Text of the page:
One of the most common questions I get in my “How to Spot Bootlegs” panel is “What is the difference between a ‘bootleg’ and ‘unlicensed’ merchandise?” The difference is massive, so I’m here to explain.
Throughout my time as a collector, I’ve noticed that “bootleg” is often used as an umbrella term for merchandise that is copied or created without a license. Regardless of the proper title, the merchandise is low quality and shares many common defects. Despite that, the term is actually a little more specific than the umbrella term it has become.
A bootleg is a fraudulent copy of a piece of existing merchandise made in mass production. This means that the licensing company has released or allowed a company to make a piece of merchandise and someone has created a copy of that item in an attempt to confuse the customer into buying theirs instead.
Some confusion created behind this is that sometimes bootlegs are made by the same factories hired to make the official versions. That is why some bootlegs are very convincing, but might not contain parts they do not manufacture like licensing company identification tags (holographic stickers) or the correct packaging. Bootlegs can also be made with stolen prototype moulds that are not destroyed when disposed of.
The manufacturers above do not have permission to create extra merchandise or use the disposed prototype moulds and are absolutely sneaky about the routes they take to sell this merchandise.
Common synonyms: knockoff, counterfeit, pirated (in reference to media with official releases that release copies)
So what about merchandise that does not fit the criteria above? Well, there are specific terms out there for that.
Unlicensed merchandise is an original product made in mass production based on an existing property that requires a license to sell or make merchandise. They have not gained permission from the person who owns the license to produce merchandise or paid the licensing fees, and therefore the merchandise is not official.
This can get a little confusing if a licensor allows a company to produce socks featuring approved artwork, and graphics, but another one creates unlicensed socks of their own design featuring original art. The unlicensed socks do not feature the same designs, therefore they are not copying the official socks and are not considered bootlegs.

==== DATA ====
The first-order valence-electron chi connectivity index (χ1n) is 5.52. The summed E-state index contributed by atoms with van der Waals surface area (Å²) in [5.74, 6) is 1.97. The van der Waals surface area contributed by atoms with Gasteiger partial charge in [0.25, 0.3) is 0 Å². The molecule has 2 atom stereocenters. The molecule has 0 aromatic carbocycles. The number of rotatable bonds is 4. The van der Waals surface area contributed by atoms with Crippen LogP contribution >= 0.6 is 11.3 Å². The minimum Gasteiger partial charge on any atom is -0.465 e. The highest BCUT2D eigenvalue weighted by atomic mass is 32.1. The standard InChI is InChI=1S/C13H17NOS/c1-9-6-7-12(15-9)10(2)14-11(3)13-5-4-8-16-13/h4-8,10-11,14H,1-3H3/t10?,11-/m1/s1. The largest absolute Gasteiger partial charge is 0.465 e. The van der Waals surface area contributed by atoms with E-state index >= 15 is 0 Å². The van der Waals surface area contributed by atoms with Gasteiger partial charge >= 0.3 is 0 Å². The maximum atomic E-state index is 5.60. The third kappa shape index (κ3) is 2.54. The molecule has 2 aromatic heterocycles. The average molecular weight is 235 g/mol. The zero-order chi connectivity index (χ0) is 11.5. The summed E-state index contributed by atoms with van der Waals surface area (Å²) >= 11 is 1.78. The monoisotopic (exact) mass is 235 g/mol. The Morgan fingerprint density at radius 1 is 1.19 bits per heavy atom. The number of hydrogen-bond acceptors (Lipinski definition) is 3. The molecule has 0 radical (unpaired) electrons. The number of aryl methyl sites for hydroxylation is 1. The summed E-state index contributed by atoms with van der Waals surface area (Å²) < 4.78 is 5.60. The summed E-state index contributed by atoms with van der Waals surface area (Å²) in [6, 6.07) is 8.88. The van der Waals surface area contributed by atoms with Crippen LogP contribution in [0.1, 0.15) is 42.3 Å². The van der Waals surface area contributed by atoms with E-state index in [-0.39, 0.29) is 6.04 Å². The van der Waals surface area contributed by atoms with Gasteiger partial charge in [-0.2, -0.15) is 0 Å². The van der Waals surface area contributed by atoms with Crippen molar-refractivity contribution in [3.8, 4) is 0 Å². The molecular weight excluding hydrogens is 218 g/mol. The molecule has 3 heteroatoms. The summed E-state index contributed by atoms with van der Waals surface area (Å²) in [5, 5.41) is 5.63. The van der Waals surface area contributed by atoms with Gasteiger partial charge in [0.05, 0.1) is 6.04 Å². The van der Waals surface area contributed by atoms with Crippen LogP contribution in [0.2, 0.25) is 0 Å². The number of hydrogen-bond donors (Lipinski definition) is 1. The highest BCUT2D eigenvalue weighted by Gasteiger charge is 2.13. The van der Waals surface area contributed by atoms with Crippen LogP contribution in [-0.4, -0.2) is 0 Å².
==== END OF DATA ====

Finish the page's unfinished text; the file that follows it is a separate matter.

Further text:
Common synonyms: Unauthorized, Pirated (media with no official release/translation the unauthorized release takes the place of)
Where Do Fan Artists Fit?
Fanart can be a really big grey area when it comes to this conversation. The biggest difference is that most fan artists can not afford to mass-produce merchandise, therefore they are not typically viewed as unlicensed or bootleg. They are viewed as fanart. Mass production is typically considered to be around 10,000 pieces or more, and most artists can not afford or even store this much merchandise.
With that said, the creation of Print on Demand and Shop sites has somewhat changed licensors’ views on this. They do not provide much external view on how that item or artist sells, so it’s hard to tell if they do 1 sale per year or 1000 sales per month. So the overall view seems to be if you sell online you are fair game for a Cease & Desist.
Within the convention scene though, most licensors will consider an artist’s work a type of free advertising, except if they commit trademark infringement. That means situations in which an artist uses a logo, series name, or character name. There is definitely a little more to it, but these are the more common things event staff are asked to keep an eye out for. If you are an artist seeking legal advice I advise you to do your own research. This will not apply to all companies, and not many speak out about what they allow.
If you have any questions about specific words and what they actually mean vs how the community uses them feel free to drop them below. I’ll either tell you where they fit or include them in my post above.
My favourite places to buy official! (* include affiliate links)